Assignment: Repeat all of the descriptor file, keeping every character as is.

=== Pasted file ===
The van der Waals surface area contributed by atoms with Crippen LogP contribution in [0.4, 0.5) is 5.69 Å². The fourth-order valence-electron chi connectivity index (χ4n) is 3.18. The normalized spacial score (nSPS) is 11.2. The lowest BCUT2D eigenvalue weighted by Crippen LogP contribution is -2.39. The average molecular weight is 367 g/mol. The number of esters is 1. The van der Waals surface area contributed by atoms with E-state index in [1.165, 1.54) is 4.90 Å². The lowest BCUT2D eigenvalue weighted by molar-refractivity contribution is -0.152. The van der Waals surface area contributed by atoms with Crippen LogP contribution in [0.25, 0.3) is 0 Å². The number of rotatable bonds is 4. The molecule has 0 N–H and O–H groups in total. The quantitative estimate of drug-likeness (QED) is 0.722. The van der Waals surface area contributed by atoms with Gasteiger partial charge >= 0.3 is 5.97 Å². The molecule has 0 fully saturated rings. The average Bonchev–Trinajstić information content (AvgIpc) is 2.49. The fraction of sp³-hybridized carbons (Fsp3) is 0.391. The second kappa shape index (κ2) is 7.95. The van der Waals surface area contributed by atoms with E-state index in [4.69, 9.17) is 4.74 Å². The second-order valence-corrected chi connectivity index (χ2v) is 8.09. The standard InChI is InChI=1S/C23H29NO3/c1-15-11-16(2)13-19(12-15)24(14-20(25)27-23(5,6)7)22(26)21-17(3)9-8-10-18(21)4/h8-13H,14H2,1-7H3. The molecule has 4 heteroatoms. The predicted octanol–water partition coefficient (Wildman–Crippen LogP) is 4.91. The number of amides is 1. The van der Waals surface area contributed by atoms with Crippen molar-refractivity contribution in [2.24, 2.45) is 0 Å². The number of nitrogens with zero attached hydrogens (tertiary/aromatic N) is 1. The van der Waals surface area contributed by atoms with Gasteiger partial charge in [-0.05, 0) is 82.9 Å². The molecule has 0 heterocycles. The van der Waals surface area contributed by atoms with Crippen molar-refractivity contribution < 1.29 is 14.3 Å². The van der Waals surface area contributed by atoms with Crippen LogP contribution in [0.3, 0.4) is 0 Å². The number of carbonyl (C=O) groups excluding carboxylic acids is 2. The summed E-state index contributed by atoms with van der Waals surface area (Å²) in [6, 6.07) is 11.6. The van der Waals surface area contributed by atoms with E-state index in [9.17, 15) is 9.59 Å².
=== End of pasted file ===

The van der Waals surface area contributed by atoms with Crippen LogP contribution in [0.4, 0.5) is 5.69 Å². The fourth-order valence-electron chi connectivity index (χ4n) is 3.18. The normalized spacial score (nSPS) is 11.2. The lowest BCUT2D eigenvalue weighted by Crippen LogP contribution is -2.39. The average molecular weight is 367 g/mol. The number of esters is 1. The van der Waals surface area contributed by atoms with E-state index in [1.165, 1.54) is 4.90 Å². The lowest BCUT2D eigenvalue weighted by molar-refractivity contribution is -0.152. The van der Waals surface area contributed by atoms with Crippen LogP contribution in [0.25, 0.3) is 0 Å². The number of rotatable bonds is 4. The molecule has 0 N–H and O–H groups in total. The quantitative estimate of drug-likeness (QED) is 0.722. The van der Waals surface area contributed by atoms with Gasteiger partial charge >= 0.3 is 5.97 Å². The molecule has 0 fully saturated rings. The average Bonchev–Trinajstić information content (AvgIpc) is 2.49. The fraction of sp³-hybridized carbons (Fsp3) is 0.391. The second kappa shape index (κ2) is 7.95. The van der Waals surface area contributed by atoms with E-state index in [4.69, 9.17) is 4.74 Å². The second-order valence-corrected chi connectivity index (χ2v) is 8.09. The standard InChI is InChI=1S/C23H29NO3/c1-15-11-16(2)13-19(12-15)24(14-20(25)27-23(5,6)7)22(26)21-17(3)9-8-10-18(21)4/h8-13H,14H2,1-7H3. The molecule has 4 heteroatoms. The predicted octanol–water partition coefficient (Wildman–Crippen LogP) is 4.91. The number of amides is 1. The van der Waals surface area contributed by atoms with Crippen molar-refractivity contribution in [2.24, 2.45) is 0 Å². The number of nitrogens with zero attached hydrogens (tertiary/aromatic N) is 1. The van der Waals surface area contributed by atoms with Gasteiger partial charge in [-0.05, 0) is 82.9 Å². The molecule has 0 heterocycles. The van der Waals surface area contributed by atoms with Crippen molar-refractivity contribution < 1.29 is 14.3 Å². The van der Waals surface area contributed by atoms with Crippen LogP contribution in [0.3, 0.4) is 0 Å². The number of carbonyl (C=O) groups excluding carboxylic acids is 2. The summed E-state index contributed by atoms with van der Waals surface area (Å²) in [6, 6.07) is 11.6. The van der Waals surface area contributed by atoms with E-state index in [9.17, 15) is 9.59 Å².